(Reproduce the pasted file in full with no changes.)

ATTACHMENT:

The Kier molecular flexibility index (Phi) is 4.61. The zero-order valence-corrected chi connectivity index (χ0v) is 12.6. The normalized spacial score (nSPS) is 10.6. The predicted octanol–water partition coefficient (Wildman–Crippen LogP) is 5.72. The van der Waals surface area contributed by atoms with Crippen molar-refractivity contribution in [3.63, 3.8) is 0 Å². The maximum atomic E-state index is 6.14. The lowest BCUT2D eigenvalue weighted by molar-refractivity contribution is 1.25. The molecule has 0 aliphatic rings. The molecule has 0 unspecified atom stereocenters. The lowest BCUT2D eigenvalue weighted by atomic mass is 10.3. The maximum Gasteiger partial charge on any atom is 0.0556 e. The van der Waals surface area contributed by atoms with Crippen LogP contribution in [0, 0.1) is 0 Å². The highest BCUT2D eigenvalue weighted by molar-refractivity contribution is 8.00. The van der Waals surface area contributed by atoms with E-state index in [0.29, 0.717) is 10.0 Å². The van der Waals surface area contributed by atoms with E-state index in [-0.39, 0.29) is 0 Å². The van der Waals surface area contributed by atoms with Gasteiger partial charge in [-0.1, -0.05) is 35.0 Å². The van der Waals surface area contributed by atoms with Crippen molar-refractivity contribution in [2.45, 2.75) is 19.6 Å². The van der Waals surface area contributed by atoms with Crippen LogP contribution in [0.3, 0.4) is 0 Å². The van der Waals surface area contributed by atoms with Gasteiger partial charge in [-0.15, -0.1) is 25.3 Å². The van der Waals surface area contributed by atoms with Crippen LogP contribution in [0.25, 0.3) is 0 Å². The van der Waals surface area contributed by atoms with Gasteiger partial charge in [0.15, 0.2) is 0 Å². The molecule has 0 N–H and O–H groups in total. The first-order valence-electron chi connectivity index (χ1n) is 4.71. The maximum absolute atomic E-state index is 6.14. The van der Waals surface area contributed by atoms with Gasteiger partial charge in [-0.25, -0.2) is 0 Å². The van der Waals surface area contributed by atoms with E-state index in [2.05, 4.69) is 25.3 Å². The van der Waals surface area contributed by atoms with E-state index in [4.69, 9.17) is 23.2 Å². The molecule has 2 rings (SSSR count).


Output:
The Kier molecular flexibility index (Phi) is 4.61. The zero-order valence-corrected chi connectivity index (χ0v) is 12.6. The normalized spacial score (nSPS) is 10.6. The predicted octanol–water partition coefficient (Wildman–Crippen LogP) is 5.72. The van der Waals surface area contributed by atoms with Crippen molar-refractivity contribution in [3.63, 3.8) is 0 Å². The maximum atomic E-state index is 6.14. The lowest BCUT2D eigenvalue weighted by molar-refractivity contribution is 1.25. The molecule has 0 aliphatic rings. The molecule has 0 unspecified atom stereocenters. The lowest BCUT2D eigenvalue weighted by atomic mass is 10.3. The maximum Gasteiger partial charge on any atom is 0.0556 e. The van der Waals surface area contributed by atoms with Crippen LogP contribution in [0, 0.1) is 0 Å². The highest BCUT2D eigenvalue weighted by molar-refractivity contribution is 8.00. The van der Waals surface area contributed by atoms with E-state index in [0.29, 0.717) is 10.0 Å². The van der Waals surface area contributed by atoms with E-state index in [-0.39, 0.29) is 0 Å². The van der Waals surface area contributed by atoms with Gasteiger partial charge in [-0.1, -0.05) is 35.0 Å². The van der Waals surface area contributed by atoms with Crippen molar-refractivity contribution in [2.45, 2.75) is 19.6 Å². The van der Waals surface area contributed by atoms with Crippen LogP contribution in [0.3, 0.4) is 0 Å². The van der Waals surface area contributed by atoms with Gasteiger partial charge in [-0.15, -0.1) is 25.3 Å². The van der Waals surface area contributed by atoms with Crippen LogP contribution in [0.25, 0.3) is 0 Å². The van der Waals surface area contributed by atoms with Gasteiger partial charge in [0.15, 0.2) is 0 Å². The molecule has 0 N–H and O–H groups in total. The first-order valence-electron chi connectivity index (χ1n) is 4.71. The maximum absolute atomic E-state index is 6.14. The van der Waals surface area contributed by atoms with Gasteiger partial charge in [-0.25, -0.2) is 0 Å². The van der Waals surface area contributed by atoms with E-state index in [2.05, 4.69) is 25.3 Å². The van der Waals surface area contributed by atoms with E-state index in [4.69, 9.17) is 23.2 Å². The molecule has 2 rings (SSSR count).